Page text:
There is a surreal atmosphere surrounding COVID19.
Up till now, nations, corporations and organizations have believed that their institutions can foresee and manage calamity, arrest its impact and restore stability. When the pandemic has passed, many institutions will be perceived as having failed. Fair or not, this perception is irrelevant. The reality is that the world, governments, institutions, civil-society and for-profit and non-profit organizations will never be the same after COVID19.
Reacting to the current emergency and arguing about the past will only make it harder to do what needs to be done.
So far, the COVID19 crisis has mainly been dealt with on a state/provincial or national basis. But the virus’s society-dissolving do not respect borders, corporate structures or social constructs. While the assault on human health will – hopefully – be temporary, the political, economic and social impact could last for generations.
There is a social theory called “Wicked-Problems.” The term ‘wicked problem’ arises from the responses to significant human problems, such as the AIDS crisis, homelessness, poverty, when traditional answers seemed incapable of providing solutions … and if a ‘solution’ was found, it often made the original problem worse. Imagine the children’s song, ‘There was an old lady who swallowed a spider …’
The challenge of using traditional problem solving to implement complex change is enormous. ‘Change’ is full of uncertainty and ambiguity. Therefore, we must learn to manage uncertainty rather than attempt to remove it.
I was once given a lesson through a story by a Nakoda Elder, and I share it now with you.
When the prairies were natural grasslands and full of life from the smallest creatures to the great Bison, the land would, from time to time, be whipped by massive storms. As the storm approached, most animals would flee in front of the crisis; they ran in the same direction the storm was moving.
The Bison would not flee. They would turn headfirst into the storm, move against and through the winds and out the other side quickly. For the Bison, the storm would be over far more rapidly than for those who ran ahead. Those who ran to exhaustion trying to stay ahead of the wind and inevitably overtaken.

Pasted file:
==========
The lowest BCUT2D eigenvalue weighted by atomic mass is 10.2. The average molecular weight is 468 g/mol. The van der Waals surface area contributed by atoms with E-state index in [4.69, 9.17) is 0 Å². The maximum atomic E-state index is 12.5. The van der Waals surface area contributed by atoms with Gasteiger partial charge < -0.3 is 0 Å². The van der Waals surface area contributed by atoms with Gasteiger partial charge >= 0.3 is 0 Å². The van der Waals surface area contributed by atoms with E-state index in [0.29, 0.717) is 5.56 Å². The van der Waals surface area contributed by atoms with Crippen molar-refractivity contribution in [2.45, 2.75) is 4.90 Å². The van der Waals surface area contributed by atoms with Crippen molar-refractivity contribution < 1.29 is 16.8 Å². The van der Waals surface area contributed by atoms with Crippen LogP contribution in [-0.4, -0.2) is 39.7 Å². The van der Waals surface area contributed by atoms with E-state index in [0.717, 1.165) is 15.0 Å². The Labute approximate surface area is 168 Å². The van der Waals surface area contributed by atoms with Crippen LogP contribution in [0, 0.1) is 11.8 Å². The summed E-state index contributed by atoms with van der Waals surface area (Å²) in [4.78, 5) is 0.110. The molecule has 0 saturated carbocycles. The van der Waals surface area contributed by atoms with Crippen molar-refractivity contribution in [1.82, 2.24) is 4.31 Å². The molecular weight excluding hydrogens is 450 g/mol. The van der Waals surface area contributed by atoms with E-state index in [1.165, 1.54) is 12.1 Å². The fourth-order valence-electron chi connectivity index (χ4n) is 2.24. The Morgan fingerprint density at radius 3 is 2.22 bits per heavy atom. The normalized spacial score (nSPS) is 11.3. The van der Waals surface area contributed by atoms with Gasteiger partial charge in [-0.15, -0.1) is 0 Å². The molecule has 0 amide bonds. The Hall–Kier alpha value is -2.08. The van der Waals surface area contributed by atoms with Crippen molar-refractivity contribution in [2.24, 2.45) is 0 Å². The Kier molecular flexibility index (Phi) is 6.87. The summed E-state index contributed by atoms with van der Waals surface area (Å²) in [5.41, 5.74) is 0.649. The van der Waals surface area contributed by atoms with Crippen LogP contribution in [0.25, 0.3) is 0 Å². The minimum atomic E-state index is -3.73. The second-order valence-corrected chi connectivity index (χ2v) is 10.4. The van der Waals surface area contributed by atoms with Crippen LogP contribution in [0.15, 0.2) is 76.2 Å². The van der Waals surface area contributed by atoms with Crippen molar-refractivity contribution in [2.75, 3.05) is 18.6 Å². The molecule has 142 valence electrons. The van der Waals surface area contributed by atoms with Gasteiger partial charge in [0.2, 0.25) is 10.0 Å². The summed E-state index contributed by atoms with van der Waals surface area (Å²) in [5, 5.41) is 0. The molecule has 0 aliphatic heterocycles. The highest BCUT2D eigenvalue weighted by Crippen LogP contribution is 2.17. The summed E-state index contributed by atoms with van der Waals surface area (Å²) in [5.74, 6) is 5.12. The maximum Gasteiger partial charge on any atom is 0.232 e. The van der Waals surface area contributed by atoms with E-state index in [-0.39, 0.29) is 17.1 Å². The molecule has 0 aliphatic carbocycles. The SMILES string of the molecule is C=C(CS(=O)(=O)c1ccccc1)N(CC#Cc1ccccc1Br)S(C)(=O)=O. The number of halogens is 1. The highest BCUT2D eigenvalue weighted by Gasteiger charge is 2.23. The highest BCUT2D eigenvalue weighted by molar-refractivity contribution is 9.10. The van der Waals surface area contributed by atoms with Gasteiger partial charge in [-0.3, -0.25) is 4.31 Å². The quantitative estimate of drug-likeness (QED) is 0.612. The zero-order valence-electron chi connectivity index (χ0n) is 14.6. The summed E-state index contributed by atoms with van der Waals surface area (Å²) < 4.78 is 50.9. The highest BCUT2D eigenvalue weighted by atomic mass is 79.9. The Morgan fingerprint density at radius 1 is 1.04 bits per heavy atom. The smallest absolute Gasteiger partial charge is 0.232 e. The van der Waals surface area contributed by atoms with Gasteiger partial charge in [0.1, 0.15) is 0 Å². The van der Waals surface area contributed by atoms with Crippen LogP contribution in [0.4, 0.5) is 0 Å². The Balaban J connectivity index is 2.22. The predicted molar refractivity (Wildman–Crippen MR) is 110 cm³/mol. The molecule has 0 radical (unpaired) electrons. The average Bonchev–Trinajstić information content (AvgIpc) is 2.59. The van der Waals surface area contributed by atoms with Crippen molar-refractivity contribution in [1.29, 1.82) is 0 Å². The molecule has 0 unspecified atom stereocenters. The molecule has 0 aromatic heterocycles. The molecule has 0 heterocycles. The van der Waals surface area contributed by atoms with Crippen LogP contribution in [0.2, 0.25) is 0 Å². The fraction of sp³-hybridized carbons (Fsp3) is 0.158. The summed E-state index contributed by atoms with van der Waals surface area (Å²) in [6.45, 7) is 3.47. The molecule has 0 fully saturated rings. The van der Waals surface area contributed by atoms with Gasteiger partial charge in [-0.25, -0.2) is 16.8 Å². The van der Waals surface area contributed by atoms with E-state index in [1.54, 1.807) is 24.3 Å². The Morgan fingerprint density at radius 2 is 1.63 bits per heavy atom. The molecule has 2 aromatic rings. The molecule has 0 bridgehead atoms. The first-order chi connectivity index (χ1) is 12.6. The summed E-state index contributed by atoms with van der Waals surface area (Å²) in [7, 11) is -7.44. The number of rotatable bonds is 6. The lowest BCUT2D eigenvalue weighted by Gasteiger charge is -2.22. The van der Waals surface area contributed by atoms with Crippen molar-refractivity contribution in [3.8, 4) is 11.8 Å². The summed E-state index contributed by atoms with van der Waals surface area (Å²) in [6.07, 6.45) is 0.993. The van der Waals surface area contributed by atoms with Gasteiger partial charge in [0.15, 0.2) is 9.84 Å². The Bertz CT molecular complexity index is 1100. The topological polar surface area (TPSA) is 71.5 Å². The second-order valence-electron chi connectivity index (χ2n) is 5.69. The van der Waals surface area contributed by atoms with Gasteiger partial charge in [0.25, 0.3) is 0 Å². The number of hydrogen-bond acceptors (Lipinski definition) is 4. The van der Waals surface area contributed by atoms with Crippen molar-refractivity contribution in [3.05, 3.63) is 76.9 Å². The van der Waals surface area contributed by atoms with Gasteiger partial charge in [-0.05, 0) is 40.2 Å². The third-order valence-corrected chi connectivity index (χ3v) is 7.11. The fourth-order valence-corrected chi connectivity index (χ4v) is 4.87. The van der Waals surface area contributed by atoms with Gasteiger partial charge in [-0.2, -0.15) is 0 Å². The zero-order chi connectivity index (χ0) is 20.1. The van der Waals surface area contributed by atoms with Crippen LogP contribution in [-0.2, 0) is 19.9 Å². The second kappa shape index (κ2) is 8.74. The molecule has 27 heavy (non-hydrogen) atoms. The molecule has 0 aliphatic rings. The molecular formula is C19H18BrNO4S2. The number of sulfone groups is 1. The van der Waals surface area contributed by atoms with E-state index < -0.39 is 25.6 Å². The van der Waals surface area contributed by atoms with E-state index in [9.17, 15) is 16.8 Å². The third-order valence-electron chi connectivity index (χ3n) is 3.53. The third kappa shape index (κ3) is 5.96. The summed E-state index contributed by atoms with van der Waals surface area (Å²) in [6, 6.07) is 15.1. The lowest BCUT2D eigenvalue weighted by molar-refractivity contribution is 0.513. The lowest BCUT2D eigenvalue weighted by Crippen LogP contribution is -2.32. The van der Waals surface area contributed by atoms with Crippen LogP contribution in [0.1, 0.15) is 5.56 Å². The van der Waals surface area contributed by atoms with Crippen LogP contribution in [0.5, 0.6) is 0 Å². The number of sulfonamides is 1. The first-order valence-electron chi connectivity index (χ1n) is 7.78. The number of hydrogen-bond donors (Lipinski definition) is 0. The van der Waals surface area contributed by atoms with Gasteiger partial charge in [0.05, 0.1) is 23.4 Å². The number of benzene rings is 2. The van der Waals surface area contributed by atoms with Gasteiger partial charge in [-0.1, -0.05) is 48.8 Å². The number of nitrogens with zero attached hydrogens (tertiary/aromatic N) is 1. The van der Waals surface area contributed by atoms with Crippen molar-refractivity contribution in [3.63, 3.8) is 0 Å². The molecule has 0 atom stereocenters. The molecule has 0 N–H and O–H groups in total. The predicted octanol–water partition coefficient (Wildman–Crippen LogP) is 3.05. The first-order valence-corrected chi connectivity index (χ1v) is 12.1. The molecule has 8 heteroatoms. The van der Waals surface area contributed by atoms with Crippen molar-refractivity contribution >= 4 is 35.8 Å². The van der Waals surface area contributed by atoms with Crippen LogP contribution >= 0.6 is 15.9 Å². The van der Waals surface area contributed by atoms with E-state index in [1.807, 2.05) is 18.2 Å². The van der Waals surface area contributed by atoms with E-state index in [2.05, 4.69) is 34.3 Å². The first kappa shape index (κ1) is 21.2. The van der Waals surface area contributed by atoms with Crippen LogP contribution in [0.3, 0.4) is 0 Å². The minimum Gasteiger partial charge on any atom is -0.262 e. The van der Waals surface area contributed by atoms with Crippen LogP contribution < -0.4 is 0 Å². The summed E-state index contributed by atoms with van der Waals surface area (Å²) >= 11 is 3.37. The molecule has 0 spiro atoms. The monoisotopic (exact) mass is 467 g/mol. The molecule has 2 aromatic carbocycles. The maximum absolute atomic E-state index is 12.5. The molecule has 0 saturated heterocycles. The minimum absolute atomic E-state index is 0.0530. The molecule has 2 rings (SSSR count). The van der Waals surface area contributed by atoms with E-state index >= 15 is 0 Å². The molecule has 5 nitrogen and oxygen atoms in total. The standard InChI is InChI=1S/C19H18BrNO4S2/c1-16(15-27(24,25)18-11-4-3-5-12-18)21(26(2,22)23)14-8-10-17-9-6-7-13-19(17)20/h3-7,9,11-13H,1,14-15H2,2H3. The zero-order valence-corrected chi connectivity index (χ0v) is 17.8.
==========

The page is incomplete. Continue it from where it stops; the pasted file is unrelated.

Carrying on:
The good news is that we will come through the pandemic. The choice you have is: will you try to outrun the storm or turn into it and prepare for coming out on the other side.
Similarly, COVID19 will irrevocably change society. It will irrevocably change you as a leader and your organization. You may have lost people to the disease; systems, programs, business models may have proven themselves instantly outdates, people will expect to work from home and buildings, and facility space may seem redundant or surplus.
When the pandemic is over, there is no way that you will be able to maintain yourself or business as you once were: You will survive, or you will have been run into exhaustion.
To survive, you must:
- Stop reacting to the day to day issues that the pandemic brings to your organizations. (appoint an operations manager to deal with these issues)
- Start envisioning and planning what your organization may or could look like after the pandemic passes
- Double down on developing your team and people to be ready to come out the other side
- Replicate the best of how your team functions and stop focusing on efficiency and invest in being effective
We must get back to basics and start considering simple, straightforward, grounded advice and answers and here are some things I am happy to do for you:
- Facilitate a 1-hour Zoom exercise to build team cohesiveness
- Help you develop a team rallying cry
- An ear for coaching, problem-solving or to listen
If you need more, we can discuss a couple of options that could include organizational coaching as you manage the COVID response and consider your strategic positioning as you come through and out the other side of the pandemic.